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. US Treasury blacklists two Iranians amid financial clampdown
WASHINGTON, June 15 (AFP) Jun 15, 2007
The US Treasury said Friday it had blacklisted two Iranians it charged were involved in Iran's nuclear drive amid a broader US clampdown on Iranian financial institutions.

The Treasury's move bars US banks or any American citizens from conducting any financial transactions with the two Iranians, named as Mohammad Qannadi and Ali Hajinia Leilabadi.

It also empowers the US government to freeze any assets the two men may hold under US jurisdiction.

The clampdown comes a day after Treasury Secretary Henry Paulson urged US allies to help cut off Iran's banks from the global financial system, accusing the Iranian Revolutionary Guard of funding and training Middle East militant groups.

The Treasury said it had also blacklisted three Libyan men it said were members of both Al-Qaeda and the Libyan Islamic Fighting Group.

Treasury officials signalled Friday that they were broadening a push against Iran's banks to include individuals apparently linked to Tehran's nuclear programs.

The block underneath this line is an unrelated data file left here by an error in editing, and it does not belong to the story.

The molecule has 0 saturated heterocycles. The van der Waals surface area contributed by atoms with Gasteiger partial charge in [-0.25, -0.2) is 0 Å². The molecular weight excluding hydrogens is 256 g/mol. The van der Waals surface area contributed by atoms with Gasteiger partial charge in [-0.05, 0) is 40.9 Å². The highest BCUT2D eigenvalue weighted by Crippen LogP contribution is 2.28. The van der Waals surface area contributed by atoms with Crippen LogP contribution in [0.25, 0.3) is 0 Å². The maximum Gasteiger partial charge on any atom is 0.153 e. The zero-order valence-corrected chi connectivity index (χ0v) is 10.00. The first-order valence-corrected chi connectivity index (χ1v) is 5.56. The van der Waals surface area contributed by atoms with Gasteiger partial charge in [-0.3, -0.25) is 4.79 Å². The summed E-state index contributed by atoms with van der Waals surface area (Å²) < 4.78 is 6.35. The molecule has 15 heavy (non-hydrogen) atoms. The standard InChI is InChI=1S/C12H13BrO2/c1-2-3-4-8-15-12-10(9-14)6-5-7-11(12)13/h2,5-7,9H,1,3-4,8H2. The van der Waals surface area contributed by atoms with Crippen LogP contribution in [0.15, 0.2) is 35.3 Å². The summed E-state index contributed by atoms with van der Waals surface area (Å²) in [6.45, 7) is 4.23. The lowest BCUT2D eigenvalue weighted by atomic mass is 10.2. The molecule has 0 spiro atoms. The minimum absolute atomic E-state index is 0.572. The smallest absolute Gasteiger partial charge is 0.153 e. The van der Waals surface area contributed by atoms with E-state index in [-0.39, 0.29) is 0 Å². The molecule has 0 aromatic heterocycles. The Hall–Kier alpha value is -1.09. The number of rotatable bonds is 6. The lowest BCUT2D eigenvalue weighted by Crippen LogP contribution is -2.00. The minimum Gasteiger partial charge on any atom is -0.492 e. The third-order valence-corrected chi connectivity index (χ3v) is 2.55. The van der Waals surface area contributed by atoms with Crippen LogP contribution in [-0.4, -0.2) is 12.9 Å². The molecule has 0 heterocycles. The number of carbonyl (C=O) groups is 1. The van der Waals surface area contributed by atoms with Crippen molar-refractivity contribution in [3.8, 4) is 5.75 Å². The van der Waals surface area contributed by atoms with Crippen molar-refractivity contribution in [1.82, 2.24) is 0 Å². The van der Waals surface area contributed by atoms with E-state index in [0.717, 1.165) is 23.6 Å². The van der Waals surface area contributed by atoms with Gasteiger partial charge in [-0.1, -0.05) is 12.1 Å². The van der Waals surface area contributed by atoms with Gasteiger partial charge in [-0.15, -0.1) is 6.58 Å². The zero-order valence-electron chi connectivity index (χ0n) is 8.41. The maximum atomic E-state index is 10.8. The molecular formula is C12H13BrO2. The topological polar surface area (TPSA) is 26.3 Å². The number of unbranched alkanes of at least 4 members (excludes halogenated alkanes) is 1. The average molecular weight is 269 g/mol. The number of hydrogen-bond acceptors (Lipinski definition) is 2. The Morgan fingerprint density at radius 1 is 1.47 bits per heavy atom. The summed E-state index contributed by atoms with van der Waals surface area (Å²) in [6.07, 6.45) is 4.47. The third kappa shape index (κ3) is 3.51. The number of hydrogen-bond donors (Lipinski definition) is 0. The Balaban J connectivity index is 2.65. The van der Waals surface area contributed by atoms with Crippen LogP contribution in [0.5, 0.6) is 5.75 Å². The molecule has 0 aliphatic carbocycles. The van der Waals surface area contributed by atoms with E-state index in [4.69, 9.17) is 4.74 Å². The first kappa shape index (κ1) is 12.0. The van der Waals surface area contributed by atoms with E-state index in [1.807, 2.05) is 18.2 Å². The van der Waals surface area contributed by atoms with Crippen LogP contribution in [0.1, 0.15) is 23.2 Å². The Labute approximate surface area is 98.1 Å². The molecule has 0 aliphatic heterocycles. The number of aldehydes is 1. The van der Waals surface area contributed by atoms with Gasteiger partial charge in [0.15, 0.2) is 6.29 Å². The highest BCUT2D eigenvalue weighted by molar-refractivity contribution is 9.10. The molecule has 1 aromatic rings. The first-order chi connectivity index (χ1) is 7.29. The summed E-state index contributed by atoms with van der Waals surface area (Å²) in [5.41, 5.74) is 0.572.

"Even individuals who are active in Iran's nuclear program are going to be held to account for their conduct and isolated by the international financial community," said Stuart Levey, who heads up the Treasury's anti-terror and intelligence operations.

The department said its move against the two Iranians was taken under presidential authority aimed at freezing the assets of "proliferators of weapons of mass destruction and their supporters."

Washington has accused Tehran of seeking to develop nuclear arms, although Tehran says its nuclear programs are for peaceful purposes.

The UN Security Council has imposed sanctions on Iran aimed at getting Tehran to suspend uranium enrichment, which makes nuclear reactor fuel but can also produce atom bomb material.

The Treasury said Mohammad Qannadi acts or purports to act for the Atomic Energy Organization of Iran which it said oversees Iran's overall nuclear program.

The department said Ali Hajinia Leilabadi serves a similar role with the Mesbah Energy Company which it said had tried to procure materials for Iran's heavy water reactor project.

Treasury described the three Libyans it had locked out of the US financial system as "terrorists" engaged in military training and procurement.

It identified them as Nur Al-Din Al-Dibiski, Sa'id Yusif Ali Abu Azizah and Ali Sulayman Mas'ud 'Abd Al-Sayyid, but said they each had many aliases.

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